Making the Lesser Evil the Enemy of the Greater Good: Mystical Realism and Other Common Mystifications of Duopoly Ideology

At Manly's Republic, Manly provides a thorough summary of our ongoing debate in his response to my last post on the folly of two-party statism. Unfortunately, however, aside from a false analogy, Manly does not supply anything other than common duopolist mystifications – with which we are already familiar and which I have refuted in the past – to make his case in support of the Democratic-Republican two-party state. In response to my proposition that duopolist historical revisionism results in political determinism, he holds that the United States has always effectively had a two-party system and displaces the opposition between the Democratic and Republican Parties onto the philosophical-political opposition between the Federalists and the Anti-Federalists – thus providing one more piece of evidence in favor of my position. Manly writes:
There is no “revisionism” here, there is only history and D. Eris need only avail himself of the Federalist papers and Anti-Federalist Papers for the foundation of my argument. The fact remains that two major schools of thought emerged regarding the form and substance of a federal government long before the constitutional convention assembled and these are best summed up by comparing and contrasting the Jeffersonians with the Hamiltonians . . . The fact remains that the factions which contended with each other during the administrations of both Washington and Adams eventually emerged as political parties . . . The fact remains that Americans are used to two major political parties because these represent the two differing approaches to the size and scope of the federal government. [Emphasis added.]
This, of course, is also a clear instantiation of what I call the "brute fact argument". From a post on the common mystifications of duopoly ideology, last September:
When pressed to defend their opposition to third party and independent activism, partisans of the Republican and Democratic Parties . . . will often simply assert the brute fact of the two-party system . . . they state that because we have a two-party system, we have to work within the two-party system.
Manly transposes the brute fact of the opposition between the Democratic and Republican Parties onto the early debate between the federalists and the anti-federalists on the "form and substance" of federal government. But this comparison does not hold; it is a false analogy. Take the Massachusetts Compromise, for instance: the federalists demanded a strong federal constitution and the anti-federalists demanded a bill of rights explicitly limiting the power of the government created by that constitution. On even a cursory glance, it quickly becomes clear that the Democratic and Republican Parties cannot be equated with either side in the Federalist/Anti-Federalist dispute because Democrats and Republicans are not concerned with the Constitution or the Bill of Rights. The fact remains that the Democratic-Republican two-party state and duopoly system of government is conditional upon contemptuous disregard for the Constitution and the active erasure of the protections codified in the Bill of Rights. If anything, the Democratic and Republican Parties today could be more appropriately compared with the Whigs and Tories in the 18th century Parliament of Great Britain: increasingly distant, increasingly irrelevant, increasingly bankrupt, increasingly arrogant.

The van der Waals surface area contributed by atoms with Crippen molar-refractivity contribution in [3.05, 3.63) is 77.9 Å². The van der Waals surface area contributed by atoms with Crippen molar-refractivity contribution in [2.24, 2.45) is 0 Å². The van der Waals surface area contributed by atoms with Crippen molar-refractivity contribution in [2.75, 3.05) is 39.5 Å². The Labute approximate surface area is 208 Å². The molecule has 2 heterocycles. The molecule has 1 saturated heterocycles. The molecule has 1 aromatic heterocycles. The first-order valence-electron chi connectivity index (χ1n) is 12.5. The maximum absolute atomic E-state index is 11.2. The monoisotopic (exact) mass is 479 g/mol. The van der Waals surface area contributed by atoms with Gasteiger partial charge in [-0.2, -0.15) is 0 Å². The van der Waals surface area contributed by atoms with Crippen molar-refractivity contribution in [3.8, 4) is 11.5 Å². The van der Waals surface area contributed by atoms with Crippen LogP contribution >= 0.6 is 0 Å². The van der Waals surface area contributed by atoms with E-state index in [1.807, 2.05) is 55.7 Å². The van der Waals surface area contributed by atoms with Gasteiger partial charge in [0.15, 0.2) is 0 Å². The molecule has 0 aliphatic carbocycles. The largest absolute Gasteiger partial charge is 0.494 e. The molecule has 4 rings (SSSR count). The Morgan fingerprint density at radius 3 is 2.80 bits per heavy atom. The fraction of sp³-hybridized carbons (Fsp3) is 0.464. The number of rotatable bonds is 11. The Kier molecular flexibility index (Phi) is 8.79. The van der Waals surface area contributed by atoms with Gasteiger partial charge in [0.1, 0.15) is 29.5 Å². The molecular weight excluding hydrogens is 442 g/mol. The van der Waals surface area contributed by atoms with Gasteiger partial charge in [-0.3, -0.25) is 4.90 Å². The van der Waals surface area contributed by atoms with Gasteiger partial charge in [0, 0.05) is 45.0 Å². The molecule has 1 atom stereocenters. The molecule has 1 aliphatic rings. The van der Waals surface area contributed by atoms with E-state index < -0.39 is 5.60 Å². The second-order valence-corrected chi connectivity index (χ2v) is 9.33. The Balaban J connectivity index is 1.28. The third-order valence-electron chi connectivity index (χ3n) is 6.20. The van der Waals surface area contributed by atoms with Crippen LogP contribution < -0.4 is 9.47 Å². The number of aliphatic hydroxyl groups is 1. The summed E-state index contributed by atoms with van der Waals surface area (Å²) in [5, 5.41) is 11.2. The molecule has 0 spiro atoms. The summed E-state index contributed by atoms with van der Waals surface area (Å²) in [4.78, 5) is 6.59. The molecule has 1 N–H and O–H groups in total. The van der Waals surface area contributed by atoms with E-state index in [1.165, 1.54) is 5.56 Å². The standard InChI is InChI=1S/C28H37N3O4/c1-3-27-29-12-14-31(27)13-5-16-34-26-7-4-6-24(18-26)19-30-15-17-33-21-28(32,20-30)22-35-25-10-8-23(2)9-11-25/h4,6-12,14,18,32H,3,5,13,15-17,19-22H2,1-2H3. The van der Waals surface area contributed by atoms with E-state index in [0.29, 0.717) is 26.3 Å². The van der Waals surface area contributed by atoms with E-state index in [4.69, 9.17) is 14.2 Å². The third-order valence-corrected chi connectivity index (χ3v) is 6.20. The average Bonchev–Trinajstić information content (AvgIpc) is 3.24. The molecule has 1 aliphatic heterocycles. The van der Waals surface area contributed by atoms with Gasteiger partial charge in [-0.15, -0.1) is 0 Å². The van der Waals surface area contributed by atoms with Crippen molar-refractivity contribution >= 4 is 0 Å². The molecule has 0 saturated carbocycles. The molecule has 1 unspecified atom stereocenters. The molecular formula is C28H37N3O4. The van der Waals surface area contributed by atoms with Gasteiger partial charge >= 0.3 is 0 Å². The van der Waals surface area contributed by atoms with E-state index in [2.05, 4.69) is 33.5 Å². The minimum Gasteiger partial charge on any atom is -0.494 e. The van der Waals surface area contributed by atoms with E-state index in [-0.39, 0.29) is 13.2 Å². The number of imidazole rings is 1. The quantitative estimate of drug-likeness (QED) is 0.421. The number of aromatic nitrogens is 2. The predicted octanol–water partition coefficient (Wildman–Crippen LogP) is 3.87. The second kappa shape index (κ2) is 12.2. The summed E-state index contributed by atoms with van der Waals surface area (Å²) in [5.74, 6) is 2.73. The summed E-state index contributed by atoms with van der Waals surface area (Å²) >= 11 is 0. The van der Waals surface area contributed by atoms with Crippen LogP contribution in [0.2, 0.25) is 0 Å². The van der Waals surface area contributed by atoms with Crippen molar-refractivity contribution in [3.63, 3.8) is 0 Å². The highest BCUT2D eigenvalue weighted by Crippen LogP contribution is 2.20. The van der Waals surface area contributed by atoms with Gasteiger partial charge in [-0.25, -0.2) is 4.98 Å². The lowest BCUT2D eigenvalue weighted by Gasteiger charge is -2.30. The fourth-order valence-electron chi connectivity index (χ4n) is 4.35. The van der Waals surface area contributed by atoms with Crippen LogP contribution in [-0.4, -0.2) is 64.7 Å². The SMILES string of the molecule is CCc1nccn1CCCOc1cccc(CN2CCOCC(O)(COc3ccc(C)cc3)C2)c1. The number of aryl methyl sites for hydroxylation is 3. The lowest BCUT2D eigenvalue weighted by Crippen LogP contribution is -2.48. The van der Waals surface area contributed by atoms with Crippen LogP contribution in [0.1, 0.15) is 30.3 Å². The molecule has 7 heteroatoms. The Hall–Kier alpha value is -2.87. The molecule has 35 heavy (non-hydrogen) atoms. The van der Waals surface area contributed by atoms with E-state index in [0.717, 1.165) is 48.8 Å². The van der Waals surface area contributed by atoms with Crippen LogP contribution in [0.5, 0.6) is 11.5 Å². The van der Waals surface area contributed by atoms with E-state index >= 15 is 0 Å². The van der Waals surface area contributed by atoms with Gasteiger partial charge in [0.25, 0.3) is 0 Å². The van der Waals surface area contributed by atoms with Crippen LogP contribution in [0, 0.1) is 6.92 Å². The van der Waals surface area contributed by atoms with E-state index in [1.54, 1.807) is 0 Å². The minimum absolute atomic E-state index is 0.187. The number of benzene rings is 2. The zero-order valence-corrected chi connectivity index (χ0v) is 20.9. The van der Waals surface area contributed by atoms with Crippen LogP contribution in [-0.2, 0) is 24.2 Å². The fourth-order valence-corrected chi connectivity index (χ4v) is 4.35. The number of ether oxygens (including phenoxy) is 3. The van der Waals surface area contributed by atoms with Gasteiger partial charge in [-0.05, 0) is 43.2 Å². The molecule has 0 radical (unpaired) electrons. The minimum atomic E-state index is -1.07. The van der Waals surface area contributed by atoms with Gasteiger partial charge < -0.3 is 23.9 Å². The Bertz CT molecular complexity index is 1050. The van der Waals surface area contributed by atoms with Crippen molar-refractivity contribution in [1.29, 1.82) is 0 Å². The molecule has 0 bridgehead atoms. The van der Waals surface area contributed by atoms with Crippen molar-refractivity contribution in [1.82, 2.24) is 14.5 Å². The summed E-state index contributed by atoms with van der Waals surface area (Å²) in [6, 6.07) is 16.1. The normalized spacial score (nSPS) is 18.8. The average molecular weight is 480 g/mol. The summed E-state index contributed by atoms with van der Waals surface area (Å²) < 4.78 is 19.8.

Manly admits that he is attracted to the Conservative Party and the Constitution Party, but rejects them on the basis of the assessment that "neither has a chance in hell of gaining national traction." The fact remains, however, that having "national traction" is not a necessary condition for elected office at the local, city, county, district or state level, which is to say, for almost all elections. Why would one view all politics through the prism of national, presidential politics? It is likely no coincidence that Manly subscribes to Hobbes' deterministic view of human nature and history, as he stated in his initial post. The Hobbesean view of human nature and history led Hobbes himself to advocate authoritarian monarchism, of course. How different is that really from the cult of the executive fostered by Democratic-Republican Party government? Manly justifies support for the two-party system, as we shall see, on the basis of what I've previously alluded to as duopolist mystical realism. He writes: